The Jews who take off their shoes for shul
A ceremony seldom seen: taking the biblical pledge of Ruth, ‘Your people shall be my people’, at a Karaite conversion
In August a rare event will take place in Daly City, California: after a year of intense study, some 20 people from across the world – including Russia, Australia and the UK – will swear fealty to Karaite Judaism.
It will be only the third known conversion ceremony since 1465 performed by the Karaites, the ancient sect that differs from Orthodoxy in not recognising the divine authority of the Oral Law. The Karaite Council of Sages in Israel decreed a change in their conversion policy only 17 years ago, enabling non-Jews and other Jews to embrace Karaite Judaism. The first ceremony took place in 2007.
Karaites are “followers of the Scripture (derived from the Hebrew “to read”) and use p’shat, plain meaning,to interpret the Tanach, the Bible, as opposed to the varying forms of interpretation found within the mainstream rabbinic branch of Judaism. Karaites recognise only Tanach as divinely given, and while they do not outright reject the talmudic traditions of the rabbis, they consider them as commentary and not divinely inspired. Karaites, for their part, consider themselves to be followers of Judaism in its truest and purest manifestation.
Israel is now home to most of the world’s 50,000 Karaite Jews, who have been separated from mainstream Judaism for centuries. Most came from Egypt and Syria following the 1956 and 1967 wars. They are fully recognised as Jews by the state of Israel, serve in the Israeli military and are integrated into Israeli life, with at least 11 active synagogues across the country.
“The oldest synagogue in Jerusalem is the [12th century] Karaite synagogue in the Old City,” Nehemia Gordon, an active Karaite in Jerusalem, proudly exclaims. “The first known Bible commentaries are Karaite commentaries, and the early Masoretes [Torah scribes and scholars] were Karaites. We like to say Moses was the first Karaite.”
Jerusalem-based Gordon grew up in an Orthodox home, the son of a Chicago rabbi. After concluding that Talmud was the word of man and not another revealed Torah, he was drawn to Karaite Judaism. He helped the movement by launching a website, karaite-korner.org. “We’re Jews first and Karaites second,” Gordon stresses. “Within Judaism, we accept the Karaite approach as opposed to the Orthodox, Conservative or Reform approach.”
Rabbi Ovadia Yosef, when Israel’s Sephardi Chief Rabbi, proclaimed that Karaites are Jews lechol davar (“for all purposes”) and other Jews may marry them. The Chief Rabbi of Netanya, David Hayim Chelouche, who has written a great deal about Karaites, says. “We accept them as Jews and every one of them who wishes to come back [to mainstream Judaism] we accept back.” But while accepting Karaites as Jews, Orthodoxy does not accept the legitimacy of their position on the Oral Law.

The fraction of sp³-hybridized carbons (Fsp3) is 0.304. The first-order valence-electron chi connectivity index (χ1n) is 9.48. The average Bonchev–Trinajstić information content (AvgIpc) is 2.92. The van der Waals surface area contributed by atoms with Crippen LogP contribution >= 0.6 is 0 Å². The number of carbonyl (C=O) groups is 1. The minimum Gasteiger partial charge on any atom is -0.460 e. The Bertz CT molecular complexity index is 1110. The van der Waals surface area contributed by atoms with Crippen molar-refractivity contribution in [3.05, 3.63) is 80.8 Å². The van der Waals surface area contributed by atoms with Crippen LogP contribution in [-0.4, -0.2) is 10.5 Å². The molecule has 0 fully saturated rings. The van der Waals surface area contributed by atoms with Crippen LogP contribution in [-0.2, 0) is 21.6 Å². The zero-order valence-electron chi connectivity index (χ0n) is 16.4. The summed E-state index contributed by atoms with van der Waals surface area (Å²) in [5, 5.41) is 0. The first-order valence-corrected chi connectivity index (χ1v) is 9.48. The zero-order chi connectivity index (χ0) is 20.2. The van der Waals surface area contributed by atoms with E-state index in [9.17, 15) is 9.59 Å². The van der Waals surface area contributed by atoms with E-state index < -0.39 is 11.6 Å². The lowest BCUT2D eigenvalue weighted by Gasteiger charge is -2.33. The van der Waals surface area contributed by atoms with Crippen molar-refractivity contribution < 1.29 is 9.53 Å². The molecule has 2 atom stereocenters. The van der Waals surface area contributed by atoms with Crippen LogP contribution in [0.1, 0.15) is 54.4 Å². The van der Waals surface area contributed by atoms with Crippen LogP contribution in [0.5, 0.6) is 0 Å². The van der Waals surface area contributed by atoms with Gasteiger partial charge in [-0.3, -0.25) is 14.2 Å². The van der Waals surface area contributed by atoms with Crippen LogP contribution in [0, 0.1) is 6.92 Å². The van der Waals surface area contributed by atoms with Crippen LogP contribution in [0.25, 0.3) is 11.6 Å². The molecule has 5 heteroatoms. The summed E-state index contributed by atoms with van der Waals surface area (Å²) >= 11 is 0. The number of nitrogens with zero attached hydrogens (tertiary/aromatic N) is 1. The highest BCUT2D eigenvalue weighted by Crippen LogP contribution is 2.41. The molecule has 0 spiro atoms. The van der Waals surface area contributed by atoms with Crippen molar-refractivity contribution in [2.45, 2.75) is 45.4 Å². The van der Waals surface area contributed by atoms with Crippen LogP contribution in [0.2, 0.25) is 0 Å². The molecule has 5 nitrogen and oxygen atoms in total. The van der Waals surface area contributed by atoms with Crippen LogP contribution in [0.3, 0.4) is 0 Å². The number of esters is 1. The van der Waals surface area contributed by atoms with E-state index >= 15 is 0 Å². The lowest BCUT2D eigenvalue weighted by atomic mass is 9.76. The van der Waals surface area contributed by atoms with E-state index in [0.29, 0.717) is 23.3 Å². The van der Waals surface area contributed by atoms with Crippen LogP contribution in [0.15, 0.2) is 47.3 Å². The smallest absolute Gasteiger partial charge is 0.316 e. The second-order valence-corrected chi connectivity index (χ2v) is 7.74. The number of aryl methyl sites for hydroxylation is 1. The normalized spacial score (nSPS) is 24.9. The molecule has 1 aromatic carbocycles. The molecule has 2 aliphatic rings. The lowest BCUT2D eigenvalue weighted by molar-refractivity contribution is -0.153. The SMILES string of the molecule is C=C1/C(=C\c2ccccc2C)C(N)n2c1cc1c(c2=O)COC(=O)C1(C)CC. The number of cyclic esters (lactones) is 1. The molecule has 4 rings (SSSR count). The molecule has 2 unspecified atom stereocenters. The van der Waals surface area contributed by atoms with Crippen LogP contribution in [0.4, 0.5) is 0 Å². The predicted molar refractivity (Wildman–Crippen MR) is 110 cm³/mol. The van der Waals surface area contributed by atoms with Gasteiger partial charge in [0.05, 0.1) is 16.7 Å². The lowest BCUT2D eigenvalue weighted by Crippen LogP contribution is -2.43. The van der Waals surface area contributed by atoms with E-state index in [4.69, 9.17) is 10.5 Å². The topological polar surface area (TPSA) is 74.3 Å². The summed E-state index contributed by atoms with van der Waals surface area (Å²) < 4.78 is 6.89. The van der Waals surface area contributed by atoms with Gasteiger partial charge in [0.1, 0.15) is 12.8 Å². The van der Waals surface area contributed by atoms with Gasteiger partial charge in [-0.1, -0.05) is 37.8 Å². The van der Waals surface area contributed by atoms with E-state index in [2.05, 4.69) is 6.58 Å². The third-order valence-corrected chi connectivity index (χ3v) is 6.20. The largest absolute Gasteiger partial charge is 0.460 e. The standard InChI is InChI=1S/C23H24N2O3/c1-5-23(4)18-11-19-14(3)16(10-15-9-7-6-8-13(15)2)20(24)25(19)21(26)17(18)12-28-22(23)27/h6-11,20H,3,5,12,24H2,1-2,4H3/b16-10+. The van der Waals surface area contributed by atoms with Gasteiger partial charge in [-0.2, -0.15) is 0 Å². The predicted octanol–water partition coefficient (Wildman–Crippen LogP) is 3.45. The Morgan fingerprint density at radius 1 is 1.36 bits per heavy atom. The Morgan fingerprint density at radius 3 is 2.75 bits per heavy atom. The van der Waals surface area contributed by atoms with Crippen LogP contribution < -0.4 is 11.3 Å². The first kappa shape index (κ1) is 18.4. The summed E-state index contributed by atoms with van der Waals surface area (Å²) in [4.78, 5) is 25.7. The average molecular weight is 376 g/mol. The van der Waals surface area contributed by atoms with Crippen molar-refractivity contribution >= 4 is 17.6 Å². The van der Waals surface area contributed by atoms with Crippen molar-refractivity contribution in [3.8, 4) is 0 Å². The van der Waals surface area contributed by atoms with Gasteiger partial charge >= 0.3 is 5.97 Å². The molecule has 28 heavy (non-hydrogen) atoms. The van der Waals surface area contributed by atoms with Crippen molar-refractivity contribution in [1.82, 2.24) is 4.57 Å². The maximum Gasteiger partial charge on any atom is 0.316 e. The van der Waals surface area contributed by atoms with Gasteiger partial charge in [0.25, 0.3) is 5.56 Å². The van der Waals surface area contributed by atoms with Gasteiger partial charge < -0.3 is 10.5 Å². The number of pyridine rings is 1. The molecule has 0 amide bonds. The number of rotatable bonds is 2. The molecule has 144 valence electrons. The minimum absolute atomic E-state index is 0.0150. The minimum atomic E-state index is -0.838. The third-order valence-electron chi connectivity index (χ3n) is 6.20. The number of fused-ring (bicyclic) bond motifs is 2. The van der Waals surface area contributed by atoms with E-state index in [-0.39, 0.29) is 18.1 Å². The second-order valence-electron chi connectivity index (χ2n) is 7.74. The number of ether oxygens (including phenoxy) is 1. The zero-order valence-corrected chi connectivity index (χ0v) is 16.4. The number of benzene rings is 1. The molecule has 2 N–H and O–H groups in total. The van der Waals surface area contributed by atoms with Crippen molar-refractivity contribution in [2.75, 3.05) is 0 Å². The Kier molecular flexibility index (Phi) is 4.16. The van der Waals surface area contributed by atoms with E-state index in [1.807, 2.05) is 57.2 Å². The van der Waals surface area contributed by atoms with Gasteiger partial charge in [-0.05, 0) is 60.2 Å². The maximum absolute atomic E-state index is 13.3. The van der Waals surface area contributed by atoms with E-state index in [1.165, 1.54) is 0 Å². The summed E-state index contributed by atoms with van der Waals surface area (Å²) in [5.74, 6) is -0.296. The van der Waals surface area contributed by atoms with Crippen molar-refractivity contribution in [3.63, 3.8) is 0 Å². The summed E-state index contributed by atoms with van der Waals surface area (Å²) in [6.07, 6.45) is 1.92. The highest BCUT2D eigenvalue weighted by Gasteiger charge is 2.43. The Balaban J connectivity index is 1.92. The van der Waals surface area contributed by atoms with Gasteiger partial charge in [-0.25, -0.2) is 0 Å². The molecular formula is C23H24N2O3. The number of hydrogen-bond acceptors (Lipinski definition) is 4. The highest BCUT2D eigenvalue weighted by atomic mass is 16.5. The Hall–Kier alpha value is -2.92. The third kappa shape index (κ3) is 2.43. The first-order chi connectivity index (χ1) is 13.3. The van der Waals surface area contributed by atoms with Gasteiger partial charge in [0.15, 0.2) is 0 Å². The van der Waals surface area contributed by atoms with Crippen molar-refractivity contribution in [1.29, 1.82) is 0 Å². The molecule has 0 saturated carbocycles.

Karaites view many aspects of rabbinic law as contradictory to the Torah. “There are three main concepts that Karaite practice is based on,” explains Hacham Moshe Firrouz of the Karaite synagogue in Beersheba, Israel: “The written word of the Bible, logical interpretation, and tradition.”
Some of their practices raise eyebrows among rabbinic Jews, to say the least. For example, Karaites do not wear tefillin. They read the biblical passage from which commandment is derived metaphorically and consider the wearing of tefillin to be an “over-literalisation” on the part of the rabbis.
Karaites also have no problem eating milk and meat together (granted that both the milk and the meat are kosher), as they reason that the passage that commands Jews “not to boil a kid in its mother’s milk” is an explicit violation against a specific pagan fertility ritual practised by the Canaanites, rather than a law encoding dietary practice.
But there are many prevalent misconceptions about the group: contrary to belief, they do not hang tzitzit on walls or sit in total darkness on Shabbat.
Enter the Karaite synagogue in Beersheba and you might easily mistake it for a traditional synagogue, were it not for for the inconspicuous shoe-lined compartments in the small anteroom outside the sanctuary. As worshippers enter, they remove their shoes, wash their hands and proceed to the sanctuary where they bow towards the ark: the sanctuary contains beautiful carpets, with only a few chairs at the back (reserved for the elderly). Just like many synagogues, the women proceed to the balcony while men remain on the ground level.
Members of the community can take advice from a hacham (someone especially learned), but it is not binding. According to Firrouz, “Rabbinic Judaism has taken the responsibility away from the individual and given it to the rabbis. But you can’t say on Judgment Day that the rabbi told me this or that – the responsibility is on the individual. Every person’s decisions are on his head and that’s why each person should read and try to understand the Torah.”
Karaites in Israel enjoy a relatively undisturbed presence among their rabbinic neighbours. “In some ways, we have more rights than the Conservative or Reform movements,” notes Gordon. “Karaite marriages are recognised by the state of Israel, whereas Conservative or Reform marriages are not. The marriages aren’t recognised by the rabbinate, but we don’t really care. They are recognised by the state.”
So if the Karaites are actually the descendants of an unbroken chain of true scriptural observance since Sinai, why are their numbers so much lower than those of rabbinic Jews? “How many followers you have has nothing to with how right you are,” says Firrouz. By that logic,”you might come to the conclusion that the Chinese are the real chosen people of the world.”
Sina Cohen recently graduated from Royal Holloway, London where he was president of the Jewish society